Keep two things in mind. First, drugs are typically tested in isolation, even though they’re used in combination with other drugs — so we don’t really know how they interact in the body. That’s especially true since about half of all drugs are prescribed “off label” — that is, they’re used for a purpose other than what was originally approved by the FDA. Second, interactions of all substances in the body are unbelievably complex, probably beyond the computing power we have today, even if we had a complete model of how the body works. Which we don’t.

What are your symptoms telling you?

Integrative and alternative doctors advocate a different view of symptoms. While a conventional doctor usually sees the symptom as a problem, we see the symptom as your body telling you, “Something’s not right.” We want to answer the “and why” question first: Why is the symptom happening in the first place? Once the underlying cause of the symptom is identified, we can take care of it, perhaps with less — or no — prescription medication.

Let’s go back to the example of acid reflux: depending on the individual, the underlying problem could be one of many, including:

  • hidden food allergies (which could be why so many women find relief with H2-blockers, which are antihistamines)
  • stress
  • imbalanced gut flora
  • a thinner protective mucus barrier in the stomach
  • not enough stomach acid (yes, you read that right!)
  • Helicobacter pylori infection
  • eating large meals late in the day

That leads us to another reason to avoid the “prescription cascade”: By treating your symptoms without uncovering their root cause, you could inadvertently mask a bigger issue that, untreated, grows worse.

For example, let’s say you have celiac disease and you simply use medications to relieve symptoms of heartburn, diarrhea and bloating. Without uncovering the fact that eating gluten is the foundation of your illness, the long-term consequences can be devastating: chronic fatigue, osteoporosis, anemia and malnutrition, to name a few.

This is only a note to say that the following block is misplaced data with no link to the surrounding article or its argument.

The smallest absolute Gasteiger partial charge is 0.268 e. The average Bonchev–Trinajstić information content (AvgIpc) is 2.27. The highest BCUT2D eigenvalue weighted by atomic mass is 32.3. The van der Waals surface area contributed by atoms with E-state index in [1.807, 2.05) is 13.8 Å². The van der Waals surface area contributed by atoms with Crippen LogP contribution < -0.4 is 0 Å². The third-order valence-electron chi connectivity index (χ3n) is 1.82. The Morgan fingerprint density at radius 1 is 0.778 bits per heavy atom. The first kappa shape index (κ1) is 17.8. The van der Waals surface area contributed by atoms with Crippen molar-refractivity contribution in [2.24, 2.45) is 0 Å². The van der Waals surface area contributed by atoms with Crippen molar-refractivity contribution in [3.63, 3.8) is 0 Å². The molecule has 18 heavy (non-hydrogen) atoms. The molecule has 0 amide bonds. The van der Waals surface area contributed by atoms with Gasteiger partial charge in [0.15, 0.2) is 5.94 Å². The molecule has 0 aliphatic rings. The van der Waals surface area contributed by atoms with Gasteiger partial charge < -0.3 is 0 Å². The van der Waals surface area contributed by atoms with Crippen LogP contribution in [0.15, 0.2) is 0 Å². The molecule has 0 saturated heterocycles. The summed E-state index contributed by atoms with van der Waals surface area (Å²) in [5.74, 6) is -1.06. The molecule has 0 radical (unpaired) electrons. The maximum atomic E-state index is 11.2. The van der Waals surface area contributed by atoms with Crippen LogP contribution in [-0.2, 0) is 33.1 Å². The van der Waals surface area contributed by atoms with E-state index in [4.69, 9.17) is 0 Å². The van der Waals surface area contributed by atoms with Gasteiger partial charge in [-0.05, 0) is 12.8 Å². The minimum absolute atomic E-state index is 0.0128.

Unfortunately, this is a common pattern in the treatment of chronic disorders. Conventional medicines mostly treat the symptoms, not the underlying conditions that give rise to the symptoms. As a result, the patient ends up with multiple prescription medications, but not optimal health. Symptoms might be temporarily ameliorated, but the underlying disease continues to progress and you’re prescribed more and more drugs over time.

How to avoid being a victim of the “prescription cascade”

Even if you start by addressing your symptoms with a “quick fix” medication, you are more likely to achieve lasting relief and better health by going after the underlying cause of your problem, rather than just treating the symptoms. You’ll also experience less medication, lower costs and fewer long-term complications. Start by getting some help in identifying what your symptoms are saying about what your body needs. If your doctor is too conventional to consider that approach, I suggest finding a practitioner who’s more open-minded and up to date.

Over-medication is recognized by leaders of both conventional and alternative medicine as a genuine problem that leads to worse health outcomes for patients. While we all know that, it’s still hard to change the pattern of symptom-test-prescription-drug. And certainly there are complex cases where a host of medications is what’s best for the patient. But for most of us — it isn’t. And the reality is, your own clear thinking is the best defense.

What are your symptoms trying to tell you? Find out more with our quick and helpful health quizzes.
References

Carr T. Too Many Meds? America’s Love Affair With Prescription Medication. Consumer Reports (September 2017). https://www.consumerreports.org/prescription-drugs/too-many-meds-americas-love-affair-with-prescription-medication/

Christianson E. 3 Classic Examples of the Prescribing Cascade. Med Ed 101. https://www.meded101.com/3-classic-examples-of-the-prescribing-cascade/

Guo Y, Hu B, Xie Y, Billiar TR, Sperry JL, Huang M, Xie W. Regulation of drug-metabolizing enzymes by local and systemic liver injuries. Expert Opin Drug Metab Toxicol. 2016 Mar; 12(3): 245–251. Published online 2016 Jan 28. doi: 10.1517/17425255.2016.1139574

Pretorius RW, Gataric G, Swedlund SK, Miller JR. Reducing the Risk of Adverse Drug Events in Older Adults. Am Fam Physician. 2013 Mar 1;87(5):331-336.

https://www.webmd.com/heartburn-gerd/news/20131210/acid-reflux-drugs-tied-to-lower-levels-of-vitamin-b-12#1

Last updated on 12/03/2018